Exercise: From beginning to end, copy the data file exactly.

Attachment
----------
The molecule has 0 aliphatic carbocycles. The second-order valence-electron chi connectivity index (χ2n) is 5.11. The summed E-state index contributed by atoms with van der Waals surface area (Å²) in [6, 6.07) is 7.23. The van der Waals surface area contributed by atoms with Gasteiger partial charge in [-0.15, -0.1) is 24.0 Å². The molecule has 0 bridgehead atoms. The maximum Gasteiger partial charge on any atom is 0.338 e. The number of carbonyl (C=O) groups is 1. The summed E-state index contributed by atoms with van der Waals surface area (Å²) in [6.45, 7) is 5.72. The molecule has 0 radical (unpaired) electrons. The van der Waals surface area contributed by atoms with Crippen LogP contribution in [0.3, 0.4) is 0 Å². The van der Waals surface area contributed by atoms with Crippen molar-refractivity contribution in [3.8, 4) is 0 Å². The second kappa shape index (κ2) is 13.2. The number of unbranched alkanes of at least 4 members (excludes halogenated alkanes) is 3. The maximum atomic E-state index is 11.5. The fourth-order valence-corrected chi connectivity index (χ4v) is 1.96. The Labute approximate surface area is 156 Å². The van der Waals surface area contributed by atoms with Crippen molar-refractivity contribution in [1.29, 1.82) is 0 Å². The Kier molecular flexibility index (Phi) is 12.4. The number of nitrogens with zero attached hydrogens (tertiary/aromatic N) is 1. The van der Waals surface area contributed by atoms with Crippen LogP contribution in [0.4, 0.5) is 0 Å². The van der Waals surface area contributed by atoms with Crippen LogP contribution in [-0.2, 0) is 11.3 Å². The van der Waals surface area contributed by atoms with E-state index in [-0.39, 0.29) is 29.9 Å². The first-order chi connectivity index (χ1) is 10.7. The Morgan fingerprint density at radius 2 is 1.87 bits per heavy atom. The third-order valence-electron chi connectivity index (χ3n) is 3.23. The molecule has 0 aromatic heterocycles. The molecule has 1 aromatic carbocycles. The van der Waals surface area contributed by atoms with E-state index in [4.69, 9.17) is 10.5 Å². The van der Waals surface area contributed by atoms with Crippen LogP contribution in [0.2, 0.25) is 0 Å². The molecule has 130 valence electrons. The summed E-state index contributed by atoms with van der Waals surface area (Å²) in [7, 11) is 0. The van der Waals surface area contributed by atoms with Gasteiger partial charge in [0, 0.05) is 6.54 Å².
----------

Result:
The molecule has 0 aliphatic carbocycles. The second-order valence-electron chi connectivity index (χ2n) is 5.11. The summed E-state index contributed by atoms with van der Waals surface area (Å²) in [6, 6.07) is 7.23. The van der Waals surface area contributed by atoms with Gasteiger partial charge in [-0.15, -0.1) is 24.0 Å². The molecule has 0 bridgehead atoms. The maximum Gasteiger partial charge on any atom is 0.338 e. The number of carbonyl (C=O) groups is 1. The summed E-state index contributed by atoms with van der Waals surface area (Å²) in [6.45, 7) is 5.72. The molecule has 0 radical (unpaired) electrons. The van der Waals surface area contributed by atoms with Crippen LogP contribution in [0.3, 0.4) is 0 Å². The van der Waals surface area contributed by atoms with Crippen molar-refractivity contribution in [3.8, 4) is 0 Å². The second kappa shape index (κ2) is 13.2. The number of unbranched alkanes of at least 4 members (excludes halogenated alkanes) is 3. The maximum atomic E-state index is 11.5. The fourth-order valence-corrected chi connectivity index (χ4v) is 1.96. The Labute approximate surface area is 156 Å². The van der Waals surface area contributed by atoms with Crippen molar-refractivity contribution in [1.29, 1.82) is 0 Å². The Kier molecular flexibility index (Phi) is 12.4. The number of nitrogens with zero attached hydrogens (tertiary/aromatic N) is 1. The van der Waals surface area contributed by atoms with Crippen LogP contribution in [0.4, 0.5) is 0 Å². The van der Waals surface area contributed by atoms with Crippen LogP contribution in [-0.2, 0) is 11.3 Å². The van der Waals surface area contributed by atoms with E-state index in [-0.39, 0.29) is 29.9 Å². The first-order chi connectivity index (χ1) is 10.7. The Morgan fingerprint density at radius 2 is 1.87 bits per heavy atom. The third-order valence-electron chi connectivity index (χ3n) is 3.23. The molecule has 0 aromatic heterocycles. The molecule has 1 aromatic carbocycles. The van der Waals surface area contributed by atoms with E-state index in [4.69, 9.17) is 10.5 Å². The van der Waals surface area contributed by atoms with Crippen LogP contribution in [0.2, 0.25) is 0 Å². The molecule has 130 valence electrons. The summed E-state index contributed by atoms with van der Waals surface area (Å²) in [7, 11) is 0. The van der Waals surface area contributed by atoms with Gasteiger partial charge in [0, 0.05) is 6.54 Å².